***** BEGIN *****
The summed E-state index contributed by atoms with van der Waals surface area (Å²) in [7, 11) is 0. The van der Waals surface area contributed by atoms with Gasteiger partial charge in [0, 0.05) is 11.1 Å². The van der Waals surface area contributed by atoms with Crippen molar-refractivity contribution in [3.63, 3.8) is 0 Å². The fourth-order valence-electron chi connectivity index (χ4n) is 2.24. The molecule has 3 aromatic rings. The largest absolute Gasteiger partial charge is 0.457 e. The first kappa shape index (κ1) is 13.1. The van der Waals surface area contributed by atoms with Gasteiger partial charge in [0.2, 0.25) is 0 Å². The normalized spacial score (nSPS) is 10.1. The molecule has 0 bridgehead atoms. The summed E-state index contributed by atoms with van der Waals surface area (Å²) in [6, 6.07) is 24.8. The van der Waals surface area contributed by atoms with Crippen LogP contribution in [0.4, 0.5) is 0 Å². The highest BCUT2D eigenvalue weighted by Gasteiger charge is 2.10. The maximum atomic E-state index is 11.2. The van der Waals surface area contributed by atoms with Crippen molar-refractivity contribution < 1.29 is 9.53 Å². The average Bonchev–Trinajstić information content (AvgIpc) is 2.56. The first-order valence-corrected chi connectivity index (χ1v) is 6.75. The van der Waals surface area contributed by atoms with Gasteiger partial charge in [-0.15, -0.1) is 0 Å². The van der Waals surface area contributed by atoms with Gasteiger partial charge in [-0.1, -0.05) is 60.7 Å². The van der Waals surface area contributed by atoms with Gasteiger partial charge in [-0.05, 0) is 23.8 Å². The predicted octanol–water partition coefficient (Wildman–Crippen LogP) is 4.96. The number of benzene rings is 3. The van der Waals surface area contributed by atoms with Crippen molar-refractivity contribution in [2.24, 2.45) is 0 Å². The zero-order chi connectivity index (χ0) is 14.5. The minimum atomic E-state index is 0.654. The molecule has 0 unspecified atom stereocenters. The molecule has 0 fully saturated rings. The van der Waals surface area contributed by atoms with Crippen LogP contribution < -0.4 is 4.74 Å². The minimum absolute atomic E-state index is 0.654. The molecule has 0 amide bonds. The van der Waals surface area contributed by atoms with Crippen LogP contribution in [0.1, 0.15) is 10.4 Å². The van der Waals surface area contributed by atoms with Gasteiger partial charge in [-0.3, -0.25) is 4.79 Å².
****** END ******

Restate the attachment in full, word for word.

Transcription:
The summed E-state index contributed by atoms with van der Waals surface area (Å²) in [7, 11) is 0. The van der Waals surface area contributed by atoms with Gasteiger partial charge in [0, 0.05) is 11.1 Å². The van der Waals surface area contributed by atoms with Crippen molar-refractivity contribution in [3.63, 3.8) is 0 Å². The fourth-order valence-electron chi connectivity index (χ4n) is 2.24. The molecule has 3 aromatic rings. The largest absolute Gasteiger partial charge is 0.457 e. The first kappa shape index (κ1) is 13.1. The van der Waals surface area contributed by atoms with Gasteiger partial charge in [0.2, 0.25) is 0 Å². The normalized spacial score (nSPS) is 10.1. The molecule has 0 bridgehead atoms. The summed E-state index contributed by atoms with van der Waals surface area (Å²) in [6, 6.07) is 24.8. The van der Waals surface area contributed by atoms with Crippen LogP contribution in [0.4, 0.5) is 0 Å². The highest BCUT2D eigenvalue weighted by Gasteiger charge is 2.10. The maximum atomic E-state index is 11.2. The van der Waals surface area contributed by atoms with Crippen molar-refractivity contribution < 1.29 is 9.53 Å². The average Bonchev–Trinajstić information content (AvgIpc) is 2.56. The first-order valence-corrected chi connectivity index (χ1v) is 6.75. The van der Waals surface area contributed by atoms with Gasteiger partial charge in [-0.15, -0.1) is 0 Å². The van der Waals surface area contributed by atoms with Gasteiger partial charge in [-0.1, -0.05) is 60.7 Å². The van der Waals surface area contributed by atoms with Gasteiger partial charge in [-0.05, 0) is 23.8 Å². The predicted octanol–water partition coefficient (Wildman–Crippen LogP) is 4.96. The number of benzene rings is 3. The van der Waals surface area contributed by atoms with Crippen molar-refractivity contribution in [2.24, 2.45) is 0 Å². The zero-order chi connectivity index (χ0) is 14.5. The minimum atomic E-state index is 0.654. The molecule has 0 unspecified atom stereocenters. The molecule has 0 fully saturated rings. The van der Waals surface area contributed by atoms with Crippen LogP contribution < -0.4 is 4.74 Å². The minimum absolute atomic E-state index is 0.654. The molecule has 0 amide bonds. The van der Waals surface area contributed by atoms with Crippen LogP contribution in [0.1, 0.15) is 10.4 Å². The van der Waals surface area contributed by atoms with Gasteiger partial charge in [-0.3, -0.25) is 4.79 Å².